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Looming election could lull housing policies


Everybody says they do not want to do it. But everybody is getting ready for it. And some are shifting those preparations into overdrive. The next federal election does not have to be held until 2023, but there are sound indications Canadians could be going to the polls before the end of this year.


As the country’s political parties and politicians move into campaign mode government agencies and regulators are going to step back.


This month’s implementation of tougher mortgage stress tests will likely be among the last, significant federal interventions in the housing market until after the, as yet undeclared, election.


Having staked out its position on interest rates, inflation and employment, no one should be surprised if the Bank of Canada is already looking for a neutral corner. Central bankers are notoriously sensitive about not being seen to be influencing the economy in favour of any one party over the others.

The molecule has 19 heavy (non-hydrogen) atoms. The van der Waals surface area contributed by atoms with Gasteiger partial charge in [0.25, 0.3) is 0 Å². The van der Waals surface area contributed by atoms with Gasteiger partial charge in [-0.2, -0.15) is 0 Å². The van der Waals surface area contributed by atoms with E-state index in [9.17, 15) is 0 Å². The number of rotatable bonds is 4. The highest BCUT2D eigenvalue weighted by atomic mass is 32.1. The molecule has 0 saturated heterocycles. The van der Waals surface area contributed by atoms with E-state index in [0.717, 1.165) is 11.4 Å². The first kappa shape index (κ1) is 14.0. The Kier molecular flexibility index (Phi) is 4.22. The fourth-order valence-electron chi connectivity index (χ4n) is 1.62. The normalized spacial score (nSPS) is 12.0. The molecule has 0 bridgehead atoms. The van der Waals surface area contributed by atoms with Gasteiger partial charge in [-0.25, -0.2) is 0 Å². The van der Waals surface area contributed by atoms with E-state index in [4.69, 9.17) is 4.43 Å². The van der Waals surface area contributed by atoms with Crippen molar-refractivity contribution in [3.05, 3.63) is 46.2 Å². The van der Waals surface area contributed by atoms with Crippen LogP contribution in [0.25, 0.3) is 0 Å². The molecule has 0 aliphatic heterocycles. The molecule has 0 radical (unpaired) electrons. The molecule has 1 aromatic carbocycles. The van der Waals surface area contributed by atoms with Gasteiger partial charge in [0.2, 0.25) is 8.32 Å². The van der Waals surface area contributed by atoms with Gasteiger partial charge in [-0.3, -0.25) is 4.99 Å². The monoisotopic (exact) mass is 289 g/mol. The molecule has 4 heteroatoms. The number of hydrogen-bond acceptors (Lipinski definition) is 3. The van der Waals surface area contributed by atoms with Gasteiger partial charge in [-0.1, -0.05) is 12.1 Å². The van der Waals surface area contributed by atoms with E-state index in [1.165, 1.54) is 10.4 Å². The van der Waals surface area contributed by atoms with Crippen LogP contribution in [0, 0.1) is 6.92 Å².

Home owners in general, and the first-time home buyer cohort – millennials and Gen Zers – in particular, are key target groups for Canada’s political parties. Given the economic punishment the younger demographics have sustained during the pandemic, don’t expect any party to crush their dreams of home ownership.


The sitting Liberal government has already tweaked the First-Time Home Buyer Incentive Program, making it a little sweeter for purchasers around Toronto, Vancouver and Victoria.


The just announced Canada Greener Homes Grant can also be seen as a pre-election plum for existing home owners.

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